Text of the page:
LIVE REPORTGREEN STAGE7/27 SAT
The PA blasts gothic choir music, which then morphs into a strange mix of Buddhist temple music and dubstep. As the musicians file on stage, the crowd of hundreds (perhaps thousands) are already loving them. Thumbing tribal rhythms, and guttural vocals get the whole crowd pumping their fists. For a second, it comes across like matsuri (Japanese festival) music mixed with punk and metal. The lead singer lays a solid claim to centre stage, decked out all in black; like Johnny Cash with a haircut to match.
This is fiercely pounding music meant for huge festival stages, like the one Dohatsuten (怒髪天) occupy this morning. Their lead singer screams “arigatou gozaimashita”(“thank you very much”) and the crowd roars its appreciation at the end of the first song.The drummer, however, is already pounding out his next tribal rhythm; for the following number. The anthemic choruses predate My Chemical Romance, but have a similar cinematic and heart-wrenching flavor. Almost all of the audience members reach a pointing hand in the air during these choruses; in order to show their worship of these rock gods.
The bleach-blonde topped bassist works the stage as if it were a stadium, and he is a veteran; smiling broadly the whole time. Without more than a second’s pause, the drummer once again counts in the next song, and the crowd of hundreds are swaying from side to side, punctuating the lyrics with fist pumps. The lead singer leads the crowd like Che Guevara guiding thousands into the overthrow of a government. And, the audience stays with him every step of the way. On the big screens to each side of the stage, you can see Japanese audience members pumping their fists with proud smiles, like this is their band. The lead singer gives it to the audience in a way (U2’s) Bono only wishes he could, regardless of how many records either band has sold.
Each member of Dohatsuten stands firmly in their element, owning their station like few bands in existence. Twenty minutes in, its members finally takes a breather to tune up, wipe sweat off their faces, and thank the crowd for following them for thirty five years. The guitarist also jokes about the likelihood of people tweeting that they are here today when they really aren’t. He says, “Don’t tweet back that they are liars!”, to peals of laughter from the audience.
Half an hour into their set, Dohatsuten cut into a southern-California pop-punk beat reminiscent of so many anime soundtracks, and the crowd rocks out with them enthusiastically; as if it is an old favorite; throwing pointing fists into the air at the end of every chorus phrase. The crowd has been growing throughout this band’s performance, creeping up the hills up to the borderline of the encroaching forests. Dohatsuten’s bassist bounces repeated like Flea (of Red Hot Chili Pepper fame) whereas the lead singer gestures calmly and coolly like a mix of Johnny Cash and Dave Gahan of Depeche Mode.
The next song is a bit of a reggae-punk number and, during its chorus, the whole audience waves their hands in the air, in unison. This is a band for the people, like workers’ music; in the tradition of Joe Strummer, or Hot Water Music. Forty minutes into their set, as their latest song ends, the lead singer says, “It’s hot, isn’t it?” He then jokingly apologizes for being put on a bill with such famous international artists as the Chemical Brothers. The audience laughs heartily. There is a bit of Yazawa Eikichi in the lead singer; looking like he could be tight with gangsters, while still being an entirely lovable character. He has the air of someone you know would never let you down, and would always be great to hang out with.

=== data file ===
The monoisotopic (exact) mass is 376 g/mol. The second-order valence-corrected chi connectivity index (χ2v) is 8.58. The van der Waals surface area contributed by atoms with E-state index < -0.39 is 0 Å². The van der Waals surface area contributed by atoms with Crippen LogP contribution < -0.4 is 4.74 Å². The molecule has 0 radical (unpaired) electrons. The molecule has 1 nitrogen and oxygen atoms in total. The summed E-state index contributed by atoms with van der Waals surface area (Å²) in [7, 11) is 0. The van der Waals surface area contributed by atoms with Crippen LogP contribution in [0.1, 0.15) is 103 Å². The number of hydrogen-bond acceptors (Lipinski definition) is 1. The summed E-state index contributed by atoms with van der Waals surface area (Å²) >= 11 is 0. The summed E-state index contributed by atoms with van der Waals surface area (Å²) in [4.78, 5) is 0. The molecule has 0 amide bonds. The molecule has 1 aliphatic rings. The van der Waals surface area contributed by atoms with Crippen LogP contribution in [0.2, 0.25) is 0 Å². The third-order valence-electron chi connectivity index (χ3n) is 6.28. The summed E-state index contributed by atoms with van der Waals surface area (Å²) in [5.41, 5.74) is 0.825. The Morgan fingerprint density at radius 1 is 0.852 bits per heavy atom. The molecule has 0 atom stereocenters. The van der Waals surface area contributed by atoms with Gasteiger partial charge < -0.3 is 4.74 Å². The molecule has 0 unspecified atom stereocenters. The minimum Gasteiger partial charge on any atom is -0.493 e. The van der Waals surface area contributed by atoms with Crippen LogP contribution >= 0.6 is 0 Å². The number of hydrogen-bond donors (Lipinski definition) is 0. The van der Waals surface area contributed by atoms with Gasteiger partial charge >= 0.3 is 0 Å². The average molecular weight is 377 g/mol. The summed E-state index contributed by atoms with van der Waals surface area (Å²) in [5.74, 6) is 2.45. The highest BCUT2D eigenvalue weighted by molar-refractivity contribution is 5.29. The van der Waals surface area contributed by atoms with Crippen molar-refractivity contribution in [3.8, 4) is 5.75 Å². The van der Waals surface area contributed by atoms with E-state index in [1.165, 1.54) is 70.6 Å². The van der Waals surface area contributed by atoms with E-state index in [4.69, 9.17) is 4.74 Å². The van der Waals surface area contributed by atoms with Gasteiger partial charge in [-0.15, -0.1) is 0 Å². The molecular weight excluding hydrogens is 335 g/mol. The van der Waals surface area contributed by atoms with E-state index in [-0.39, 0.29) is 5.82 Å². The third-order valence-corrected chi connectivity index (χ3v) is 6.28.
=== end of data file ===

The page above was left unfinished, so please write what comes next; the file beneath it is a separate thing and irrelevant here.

Forty-five minutes into their set, the band break into a driving Blue Hearts-ish song that starts with a “Wah-oh” chorus, and the audience loses all self-control. The stage-side screens show footage of men in their thirties with towels around their shoulders pumping a fist in the air, and singing along with looks of pure gratitude on their faces. Once again, as the chorus comes around, all fists in the crowd pump the air. The chorus contains the lyrics, “Don’t die for someone else’s pleasure. Live for love!”. The stage-side screens display the bassist’s cheeks glowing with sheer happiness and gratitude. As the song comes to an end, the drummer goes into a fiercely driving beat, and the lead singer screams, “Thank you! Fuji Rock 2019 was the best, wasn’t it?”
As the crowd roars its approval, Dohatsuten’s lead singer makes a quick request, “If that is so, please let me see your hands!”. Then, suddenly, the pit in front of the stage bursts into a sea of fingers, and a rain hard starts to fall. As the song drives into full thrust, it becomes apparent that the chorus is all about different things being “the best”. As a result, in the closing vamp, the lead singer leads the audience in something of a call and response game about everything that is “the best”. Their fans adoringly cooperate by shouting out “the best” to each and every one of his queries. Once the song pulls to a close, the lead singer thanks the audience, and wishes them an enjoyable day, as the band bows and walks off to thunderous applause.